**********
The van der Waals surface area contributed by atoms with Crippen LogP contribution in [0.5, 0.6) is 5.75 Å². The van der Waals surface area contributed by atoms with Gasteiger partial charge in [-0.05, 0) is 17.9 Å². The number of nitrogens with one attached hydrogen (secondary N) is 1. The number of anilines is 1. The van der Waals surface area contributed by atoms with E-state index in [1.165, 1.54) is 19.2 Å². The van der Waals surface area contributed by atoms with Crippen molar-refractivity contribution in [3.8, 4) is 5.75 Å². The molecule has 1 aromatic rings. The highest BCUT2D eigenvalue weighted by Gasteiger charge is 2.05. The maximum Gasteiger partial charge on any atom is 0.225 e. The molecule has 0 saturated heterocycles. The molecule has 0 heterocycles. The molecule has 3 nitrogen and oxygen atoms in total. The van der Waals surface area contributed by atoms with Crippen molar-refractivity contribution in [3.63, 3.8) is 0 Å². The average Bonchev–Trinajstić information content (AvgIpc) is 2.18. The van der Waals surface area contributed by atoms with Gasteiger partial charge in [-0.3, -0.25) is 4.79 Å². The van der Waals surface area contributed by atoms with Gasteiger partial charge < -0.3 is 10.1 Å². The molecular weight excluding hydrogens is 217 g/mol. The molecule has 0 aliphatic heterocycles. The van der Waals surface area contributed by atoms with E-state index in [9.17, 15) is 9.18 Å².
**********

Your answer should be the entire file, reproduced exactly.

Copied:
The van der Waals surface area contributed by atoms with Crippen LogP contribution in [0.5, 0.6) is 5.75 Å². The van der Waals surface area contributed by atoms with Gasteiger partial charge in [-0.05, 0) is 17.9 Å². The number of nitrogens with one attached hydrogen (secondary N) is 1. The number of anilines is 1. The van der Waals surface area contributed by atoms with E-state index in [1.165, 1.54) is 19.2 Å². The van der Waals surface area contributed by atoms with Crippen molar-refractivity contribution in [3.8, 4) is 5.75 Å². The molecule has 1 aromatic rings. The highest BCUT2D eigenvalue weighted by Gasteiger charge is 2.05. The maximum Gasteiger partial charge on any atom is 0.225 e. The molecule has 0 saturated heterocycles. The molecule has 0 heterocycles. The molecule has 3 nitrogen and oxygen atoms in total. The van der Waals surface area contributed by atoms with Crippen molar-refractivity contribution in [3.63, 3.8) is 0 Å². The average Bonchev–Trinajstić information content (AvgIpc) is 2.18. The van der Waals surface area contributed by atoms with Gasteiger partial charge in [-0.3, -0.25) is 4.79 Å². The van der Waals surface area contributed by atoms with Gasteiger partial charge < -0.3 is 10.1 Å². The molecular weight excluding hydrogens is 217 g/mol. The molecule has 0 aliphatic heterocycles. The van der Waals surface area contributed by atoms with E-state index in [9.17, 15) is 9.18 Å².